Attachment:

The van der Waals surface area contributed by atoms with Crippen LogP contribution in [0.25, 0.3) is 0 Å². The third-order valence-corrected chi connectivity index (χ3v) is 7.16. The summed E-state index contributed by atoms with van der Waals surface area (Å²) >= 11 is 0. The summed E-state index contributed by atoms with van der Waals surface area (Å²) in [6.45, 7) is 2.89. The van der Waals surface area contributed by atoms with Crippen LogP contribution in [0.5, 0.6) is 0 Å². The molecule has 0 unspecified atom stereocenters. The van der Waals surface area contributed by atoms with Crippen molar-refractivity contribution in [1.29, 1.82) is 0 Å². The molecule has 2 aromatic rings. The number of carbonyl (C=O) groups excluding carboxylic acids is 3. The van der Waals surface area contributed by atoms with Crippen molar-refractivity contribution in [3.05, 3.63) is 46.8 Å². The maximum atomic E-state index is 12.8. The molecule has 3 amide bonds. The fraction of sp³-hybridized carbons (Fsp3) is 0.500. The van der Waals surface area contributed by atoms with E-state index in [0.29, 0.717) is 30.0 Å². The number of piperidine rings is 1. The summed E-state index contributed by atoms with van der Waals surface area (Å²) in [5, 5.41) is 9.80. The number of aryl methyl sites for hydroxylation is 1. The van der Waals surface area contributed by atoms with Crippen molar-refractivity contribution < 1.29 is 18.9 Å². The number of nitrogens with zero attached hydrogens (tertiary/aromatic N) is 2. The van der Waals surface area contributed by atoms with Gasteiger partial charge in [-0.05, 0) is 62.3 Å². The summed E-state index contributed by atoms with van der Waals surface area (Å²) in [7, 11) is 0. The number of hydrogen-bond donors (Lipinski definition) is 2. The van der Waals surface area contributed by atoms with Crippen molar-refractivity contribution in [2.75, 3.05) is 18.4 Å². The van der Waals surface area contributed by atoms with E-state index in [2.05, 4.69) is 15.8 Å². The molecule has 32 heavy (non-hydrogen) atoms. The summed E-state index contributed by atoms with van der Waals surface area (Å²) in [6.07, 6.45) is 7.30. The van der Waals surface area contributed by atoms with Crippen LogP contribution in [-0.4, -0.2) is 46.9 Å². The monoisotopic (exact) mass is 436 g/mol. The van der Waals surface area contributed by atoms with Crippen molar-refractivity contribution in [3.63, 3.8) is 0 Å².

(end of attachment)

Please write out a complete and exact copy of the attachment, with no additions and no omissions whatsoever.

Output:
The van der Waals surface area contributed by atoms with Crippen LogP contribution in [0.25, 0.3) is 0 Å². The third-order valence-corrected chi connectivity index (χ3v) is 7.16. The summed E-state index contributed by atoms with van der Waals surface area (Å²) >= 11 is 0. The summed E-state index contributed by atoms with van der Waals surface area (Å²) in [6.45, 7) is 2.89. The van der Waals surface area contributed by atoms with Crippen LogP contribution in [0.5, 0.6) is 0 Å². The molecule has 0 unspecified atom stereocenters. The van der Waals surface area contributed by atoms with Crippen molar-refractivity contribution in [1.29, 1.82) is 0 Å². The molecule has 2 aromatic rings. The number of carbonyl (C=O) groups excluding carboxylic acids is 3. The van der Waals surface area contributed by atoms with Crippen molar-refractivity contribution in [3.05, 3.63) is 46.8 Å². The maximum atomic E-state index is 12.8. The molecule has 3 amide bonds. The fraction of sp³-hybridized carbons (Fsp3) is 0.500. The van der Waals surface area contributed by atoms with E-state index in [0.29, 0.717) is 30.0 Å². The number of piperidine rings is 1. The summed E-state index contributed by atoms with van der Waals surface area (Å²) in [5, 5.41) is 9.80. The number of aryl methyl sites for hydroxylation is 1. The van der Waals surface area contributed by atoms with Crippen molar-refractivity contribution < 1.29 is 18.9 Å². The number of nitrogens with zero attached hydrogens (tertiary/aromatic N) is 2. The van der Waals surface area contributed by atoms with Gasteiger partial charge in [-0.05, 0) is 62.3 Å². The summed E-state index contributed by atoms with van der Waals surface area (Å²) in [7, 11) is 0. The number of hydrogen-bond donors (Lipinski definition) is 2. The van der Waals surface area contributed by atoms with Crippen molar-refractivity contribution in [2.75, 3.05) is 18.4 Å². The van der Waals surface area contributed by atoms with E-state index in [2.05, 4.69) is 15.8 Å². The molecule has 32 heavy (non-hydrogen) atoms. The summed E-state index contributed by atoms with van der Waals surface area (Å²) in [6.07, 6.45) is 7.30. The van der Waals surface area contributed by atoms with Crippen LogP contribution in [-0.4, -0.2) is 46.9 Å². The monoisotopic (exact) mass is 436 g/mol. The van der Waals surface area contributed by atoms with Crippen molar-refractivity contribution in [3.63, 3.8) is 0 Å².